RARE  RISINGSTARS - The UK’s Top 10 Black Students
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No. 5


Ruth Nyakerario

African Studies
Oxford University
Charity and Social Entrepreneurship
Isaiah Wellington-Lynn

Ruth grew up in the outskirts of Nairobi, Kenya, in a town called Embakasi, with her parents and three siblings. During that period, her father was unable to find stable work; Ruth recalls relocating several times as a child, shifting schools each time. She estimates she attended more than five primary schools, travelling at least an hour and a half each way, before secondary school. Aged 8, she would have to travel for over three hours each way to get to her school.

As her mother was a primary school teacher, the value of education was never lost upon Ruth. Her mother would borrow books from her students to bring to Ruth to read overnight so her mother could return it the next morning. This experience developed Ruth’s interest in education and allowed her to perform well in her primary school exams, which in turn enabled her to attend a state-funded boarding school for secondary school. After high school, Ruth was one of two students to receive a scholarship to attend one of the oldest private universities in Kenya, the United States International University.

At university, Ruth studied International Relations, which opened her eyes to a lot of the issues caused by socio-economic divide that affect people across the African continent. She remembers sitting in class and thinking that what she heard on the impact of social and economic inequity could not simply remain theory, becoming angry and frustrated but unsure how or what to do to improve the status quo. After reconnecting with some friends from high school, Ruth and her friend, Viney Gisore, decided to co-found their foundation, Out of the Streets.

Out of the Streets is committed to ensuring that homeless children in Kenya get an education, food, empowerment, clothing, and, if possible, can be re-united with their families. The programme started in Feburary 2015 with feeding programmes, with Viney and Ruth cooking self-funded hot meals and sharing lunch and a few hours with the children every week. After a short while, word spread, and they would have 150 - 200 homeless children coming for meals each time. By 2016, the foundation had expanded with more volunteers and started running medical camps, serving more than 1000 people, mostly children, but also members of the wider community in slum areas in Nairobi. Drawn from her interests both in education and community work, Ruth spearheaded talent events at rehabilitation centres for street children and established libraries.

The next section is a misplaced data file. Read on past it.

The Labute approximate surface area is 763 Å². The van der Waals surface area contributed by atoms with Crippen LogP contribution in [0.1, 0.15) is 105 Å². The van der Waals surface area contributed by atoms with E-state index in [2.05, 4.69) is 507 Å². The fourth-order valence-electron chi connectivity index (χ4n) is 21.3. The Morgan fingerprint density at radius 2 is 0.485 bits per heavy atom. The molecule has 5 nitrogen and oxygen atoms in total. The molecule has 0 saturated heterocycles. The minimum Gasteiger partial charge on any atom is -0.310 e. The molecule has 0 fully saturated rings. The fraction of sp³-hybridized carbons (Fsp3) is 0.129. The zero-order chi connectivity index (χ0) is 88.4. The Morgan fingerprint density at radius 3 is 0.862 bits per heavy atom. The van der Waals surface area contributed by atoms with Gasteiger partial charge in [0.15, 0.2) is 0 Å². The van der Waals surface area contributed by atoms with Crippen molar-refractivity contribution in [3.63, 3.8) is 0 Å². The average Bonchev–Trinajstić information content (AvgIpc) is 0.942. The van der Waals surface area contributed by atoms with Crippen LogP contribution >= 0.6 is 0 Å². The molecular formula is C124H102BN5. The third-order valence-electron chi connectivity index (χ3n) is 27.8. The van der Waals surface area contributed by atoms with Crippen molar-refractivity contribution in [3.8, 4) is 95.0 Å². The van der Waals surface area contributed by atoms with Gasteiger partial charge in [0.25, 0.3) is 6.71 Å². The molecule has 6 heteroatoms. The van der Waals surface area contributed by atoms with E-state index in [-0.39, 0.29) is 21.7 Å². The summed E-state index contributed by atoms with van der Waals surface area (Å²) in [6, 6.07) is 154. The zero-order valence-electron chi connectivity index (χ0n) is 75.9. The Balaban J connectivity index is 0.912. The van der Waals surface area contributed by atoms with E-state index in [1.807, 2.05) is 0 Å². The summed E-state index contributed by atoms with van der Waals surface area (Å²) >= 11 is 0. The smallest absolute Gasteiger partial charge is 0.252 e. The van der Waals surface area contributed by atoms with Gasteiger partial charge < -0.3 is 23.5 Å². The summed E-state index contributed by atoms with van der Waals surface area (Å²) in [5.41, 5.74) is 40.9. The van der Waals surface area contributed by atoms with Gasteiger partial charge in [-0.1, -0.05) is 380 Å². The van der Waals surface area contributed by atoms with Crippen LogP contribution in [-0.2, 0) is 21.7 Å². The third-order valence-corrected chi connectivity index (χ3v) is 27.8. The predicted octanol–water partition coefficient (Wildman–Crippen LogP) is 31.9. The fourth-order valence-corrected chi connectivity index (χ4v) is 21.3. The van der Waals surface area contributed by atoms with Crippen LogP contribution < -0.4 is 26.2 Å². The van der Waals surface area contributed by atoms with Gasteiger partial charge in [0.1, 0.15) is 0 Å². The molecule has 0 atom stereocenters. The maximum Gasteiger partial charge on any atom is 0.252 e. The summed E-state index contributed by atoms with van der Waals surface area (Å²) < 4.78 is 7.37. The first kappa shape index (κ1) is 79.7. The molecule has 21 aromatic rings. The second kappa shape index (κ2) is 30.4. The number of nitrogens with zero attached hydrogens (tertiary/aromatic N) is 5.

“The whole time I thought of a growing group of young people that’ll forever be marginalized in my society....”

The foundation also established a centre in a very deprived area called Majengo, and would run weekend education sessions for 50 to 60 children, most of whom were not in school during the week. They also had arts sessions and spiritual sessions, which enabled most of the kids to open up and share their aspirations for the future, and this became a turning point for some.

Ruth recalls it being challenging leading a community-based organisation that focused on an overlooked issue, and in some cases, helping the children was actively discouraged by the local government. There was even one incident where a police officer came over to stop one of their feeding programmes, told them what they were doing was illegal, and went on to arrest some of the kids who were there. This was because many of the children they helped were also addicted to sniffing glue, which had a detrimental effect on their health and wellbeing. Alongside their other initiatives, the foundation would identify the children they thought were recovering and help to fund their way through rehab. This was not successful for all the children they supported, and while Ruth struggled emotionally with cases of children who failed to escape their addiction and returned to the streets, she didn’t let that change her zeal for the project.

Whilst at university, Ruth developed an interest in youth and migration, following her experience working with the homeless children. She was interested in why they would move from different towns and how young people got displaced by conflict. After university, she worked as a research assistant which offered her great mentorship within academia. Following that, she applied for and was successful in receiving a Rhodes scholarship, which is funding her education at Oxford. In her first year, Ruth read Refugee and Forced Migration Studies and is now undertaking a further Master’s in African Studies. Ruth still intends to go back to the community work; the frustration she experienced made her realise that sometimes, we need to generate knowledge and see the bigger picture before we can affect meaningful change.

Ruth’s Out of The Streets team is working towards establishing their own rehab centre and is currently fundraising, hoping to incorporate the lessons they have learnt thus far into their strategy. They also intend to work in conjunction with other similar community-based organisations that reach out to children in other locales.

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